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Honeywell goes big on digital
2018/1/29
source: China Daily
Rapid digitalization adopted by various industries as well as at the ordinary citizen level in China is not just a challenge but a big opportunity for companies such as Honeywell International Inc, according to Shane Tedjarati, its president for "Global High Growth Regions", which includes China.
 
 
The US-based manufacturing and technology conglomerate's local head makes this point by recalling his personal experience of living and working in China. When he steps out of home, his pocket is always empty, he said.

"Everything is paid for electronically, even buying an egg from a lady in the street and tipping a doorman is conducted through a cell phone."

This kind of ubiquitous adoption of technology calls for a myriad related products and services, particularly those involving integration of multiple areas, or connectedness, he said.

"All of our businesses are going to be digital, like the connected aircraft. It's not just having Wi-Fi on the aircraft, but also the pilot being connected to the flight department, the APU (auxiliary power unit) connected to the maintenance department, those aspects are what we are going to do."

According to Tedjarati, China is currently the single largest contributor to Honeywell's global growth. The US firm's over $2.4 billion business in China saw double-digit growth last year, accounting for over 20 percent of its global growth.

Honeywell's high-growth regions consistently drive more than 80 percent of its growth and China has the biggest chunk of that, he said, adding that the country has been the company's second-largest market since 2013. It has also been its focus area for more than a decade, much of it under Tedjarati's watchful eye.

He has been working in China for 25 years and speaks six languages. The China market is unique in several ways, he said.

For example, Chinese consumers really care about air quality, water quality and food safety, and this provides Honeywell an opportunity to come up with an integrated technology that can address all such issues, Tedjarati said.

"So when we launch our air purifying product, it will be social media-connected, mobile-based, with payments and customer feedback in the loop and all that, so that parents can check if the school has been regularly changing the air purifier filters or your taxi is pollution-free inside.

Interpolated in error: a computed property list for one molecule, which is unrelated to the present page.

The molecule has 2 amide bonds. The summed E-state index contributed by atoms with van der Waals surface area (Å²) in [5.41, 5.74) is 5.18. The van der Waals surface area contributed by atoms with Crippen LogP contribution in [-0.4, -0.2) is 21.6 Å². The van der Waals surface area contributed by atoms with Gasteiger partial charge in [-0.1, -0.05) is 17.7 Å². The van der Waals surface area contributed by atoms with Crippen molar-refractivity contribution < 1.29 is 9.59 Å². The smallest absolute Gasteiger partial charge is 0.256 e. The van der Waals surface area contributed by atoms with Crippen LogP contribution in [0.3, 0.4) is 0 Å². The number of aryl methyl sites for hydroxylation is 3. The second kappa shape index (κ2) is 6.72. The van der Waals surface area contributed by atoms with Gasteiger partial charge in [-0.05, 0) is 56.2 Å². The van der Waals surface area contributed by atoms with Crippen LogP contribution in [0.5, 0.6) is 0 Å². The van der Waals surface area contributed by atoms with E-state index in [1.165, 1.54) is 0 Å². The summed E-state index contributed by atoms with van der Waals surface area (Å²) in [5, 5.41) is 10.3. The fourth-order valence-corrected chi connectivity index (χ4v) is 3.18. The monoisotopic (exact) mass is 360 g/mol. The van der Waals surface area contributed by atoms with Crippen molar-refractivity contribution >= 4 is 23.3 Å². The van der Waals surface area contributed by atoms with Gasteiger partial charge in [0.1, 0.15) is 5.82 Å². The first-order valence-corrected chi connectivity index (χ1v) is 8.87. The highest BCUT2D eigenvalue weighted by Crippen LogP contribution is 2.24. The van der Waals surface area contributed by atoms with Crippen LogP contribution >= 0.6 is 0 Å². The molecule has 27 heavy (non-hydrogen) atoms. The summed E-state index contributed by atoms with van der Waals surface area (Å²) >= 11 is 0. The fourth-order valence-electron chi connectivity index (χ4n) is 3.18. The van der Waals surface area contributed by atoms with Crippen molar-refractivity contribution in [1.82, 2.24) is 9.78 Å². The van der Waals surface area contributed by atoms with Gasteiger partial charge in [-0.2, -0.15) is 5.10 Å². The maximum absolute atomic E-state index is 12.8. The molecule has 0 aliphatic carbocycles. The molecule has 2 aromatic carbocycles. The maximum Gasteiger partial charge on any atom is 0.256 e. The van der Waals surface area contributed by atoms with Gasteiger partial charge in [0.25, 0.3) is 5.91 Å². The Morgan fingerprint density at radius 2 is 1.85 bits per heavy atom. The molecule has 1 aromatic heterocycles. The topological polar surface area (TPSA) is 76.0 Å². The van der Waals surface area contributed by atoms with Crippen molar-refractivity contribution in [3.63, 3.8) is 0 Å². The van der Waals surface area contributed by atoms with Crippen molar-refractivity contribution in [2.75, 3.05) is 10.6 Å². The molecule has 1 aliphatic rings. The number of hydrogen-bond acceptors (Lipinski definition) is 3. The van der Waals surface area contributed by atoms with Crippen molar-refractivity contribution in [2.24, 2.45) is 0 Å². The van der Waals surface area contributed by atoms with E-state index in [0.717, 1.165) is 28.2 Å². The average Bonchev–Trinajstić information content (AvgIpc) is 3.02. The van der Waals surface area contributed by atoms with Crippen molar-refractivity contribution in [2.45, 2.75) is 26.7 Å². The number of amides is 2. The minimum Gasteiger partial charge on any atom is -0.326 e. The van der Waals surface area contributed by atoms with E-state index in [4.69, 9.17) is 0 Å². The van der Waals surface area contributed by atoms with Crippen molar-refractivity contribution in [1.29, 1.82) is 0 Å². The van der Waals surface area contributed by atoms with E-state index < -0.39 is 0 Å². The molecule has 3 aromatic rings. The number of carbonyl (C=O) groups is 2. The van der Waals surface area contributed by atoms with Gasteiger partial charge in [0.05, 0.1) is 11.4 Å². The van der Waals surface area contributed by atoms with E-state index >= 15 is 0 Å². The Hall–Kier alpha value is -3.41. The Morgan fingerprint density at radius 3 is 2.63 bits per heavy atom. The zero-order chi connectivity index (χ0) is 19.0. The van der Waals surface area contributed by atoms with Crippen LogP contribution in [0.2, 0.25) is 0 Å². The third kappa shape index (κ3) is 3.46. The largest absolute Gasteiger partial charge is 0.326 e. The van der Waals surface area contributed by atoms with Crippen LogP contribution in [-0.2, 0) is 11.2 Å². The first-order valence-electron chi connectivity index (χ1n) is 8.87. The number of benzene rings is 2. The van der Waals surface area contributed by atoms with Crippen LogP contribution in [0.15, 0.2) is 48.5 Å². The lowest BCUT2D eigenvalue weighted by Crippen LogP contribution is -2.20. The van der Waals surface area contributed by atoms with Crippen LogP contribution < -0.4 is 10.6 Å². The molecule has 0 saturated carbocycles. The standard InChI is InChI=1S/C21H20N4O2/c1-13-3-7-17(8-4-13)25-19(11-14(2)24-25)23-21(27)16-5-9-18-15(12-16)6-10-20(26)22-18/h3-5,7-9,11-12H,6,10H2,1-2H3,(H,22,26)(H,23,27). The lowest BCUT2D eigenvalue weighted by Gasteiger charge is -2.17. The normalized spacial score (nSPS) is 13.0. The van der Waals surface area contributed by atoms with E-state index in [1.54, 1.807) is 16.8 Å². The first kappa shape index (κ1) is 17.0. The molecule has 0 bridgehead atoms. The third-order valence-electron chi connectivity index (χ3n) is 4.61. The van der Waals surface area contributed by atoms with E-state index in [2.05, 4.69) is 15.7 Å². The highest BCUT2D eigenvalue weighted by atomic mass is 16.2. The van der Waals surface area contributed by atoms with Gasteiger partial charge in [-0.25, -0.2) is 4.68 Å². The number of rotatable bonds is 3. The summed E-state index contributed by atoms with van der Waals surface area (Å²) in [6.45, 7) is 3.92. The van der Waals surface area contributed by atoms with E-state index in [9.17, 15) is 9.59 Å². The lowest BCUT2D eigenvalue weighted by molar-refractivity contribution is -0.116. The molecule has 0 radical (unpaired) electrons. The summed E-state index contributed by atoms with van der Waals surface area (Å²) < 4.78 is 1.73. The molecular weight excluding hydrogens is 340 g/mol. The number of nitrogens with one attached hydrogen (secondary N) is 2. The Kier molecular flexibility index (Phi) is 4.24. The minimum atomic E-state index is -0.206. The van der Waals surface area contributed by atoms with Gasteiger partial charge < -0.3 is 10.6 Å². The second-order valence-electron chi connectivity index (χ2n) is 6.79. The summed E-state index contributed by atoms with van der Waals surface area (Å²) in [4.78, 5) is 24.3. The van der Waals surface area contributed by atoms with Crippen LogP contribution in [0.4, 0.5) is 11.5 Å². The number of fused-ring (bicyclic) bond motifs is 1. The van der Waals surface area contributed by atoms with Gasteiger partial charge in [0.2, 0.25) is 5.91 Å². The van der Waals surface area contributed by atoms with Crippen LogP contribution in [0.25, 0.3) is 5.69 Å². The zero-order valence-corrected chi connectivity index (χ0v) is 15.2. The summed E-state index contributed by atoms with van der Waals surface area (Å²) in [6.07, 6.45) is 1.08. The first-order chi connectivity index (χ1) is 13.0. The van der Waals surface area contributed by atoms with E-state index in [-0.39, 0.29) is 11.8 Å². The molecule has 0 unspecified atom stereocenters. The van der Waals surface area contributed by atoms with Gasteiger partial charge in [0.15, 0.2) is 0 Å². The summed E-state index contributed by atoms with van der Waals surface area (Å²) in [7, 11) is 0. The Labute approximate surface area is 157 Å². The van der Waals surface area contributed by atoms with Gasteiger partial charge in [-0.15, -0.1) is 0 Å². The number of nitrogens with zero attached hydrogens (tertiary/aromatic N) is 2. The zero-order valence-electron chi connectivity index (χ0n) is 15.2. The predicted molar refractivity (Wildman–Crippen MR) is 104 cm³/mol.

"Fusing that through our IoT (internet of things) platform Honeywell Sentience means giving more power to the Chinese consumer, as you cannot force restaurants to clean their air by regulation, but real data does not lie."

In response to China's new smart city solutions that aim to tackle climate change challenges, including identification of pollution sources or inefficiency in cities, multinationals such as Schneider, Honeywell and Johnson Controls are bringing their technological solutions to the country.

Honeywell is working on a number of smart city projects across the country. This includes partnership with the Tianjin Economic-Technological Development Area. There, it will design and implement the country's first smart grid demand response pilot project.

It also provided intelligent, integrated building solutions and air purifying solutions to Wangjing Soho, a real estate project in Beijing housing commercial establishments.

Honeywell is also working with Chinese companies from various sectors, including power distributors, property developers and retailers, to boost the development of smart cities.

The company is one of the foreign suppliers working with Comac on the C919, China's first home-built wide-bodied passenger aircraft.

Honeywell currently employs about 13,000 employees in China, including more than 2,600 researchers.

"I want my researchers to think about the next three to five years and come up with things that Chinese need today, at the right price and with the right features," he said.

"We put the marketing, sales, designers, engineers and supply chain all together, to make sure we design a product that the Chinese like, the cheapest product combining the best quality and making sure it's going to be successful when it enters the market."

Honeywell signed two agreements with Chinese companies Oriental Energy and Spring Airlines in Beijing during US President Donald Trump's state visit to China late last year.

"The two agreements mark another significant milestone in the relationship that Honeywell has had with China since first establishing itself here in 1935," he said.

"Honeywell has made a longstanding commitment to China, and we greatly value our presence here."

He started his Honeywell career in China and India, and expanded globally to the high-growth regions of the world, where the company records much of its growth, including Southeast Asia, Africa, Latin America, the Middle East and Eastern Europe.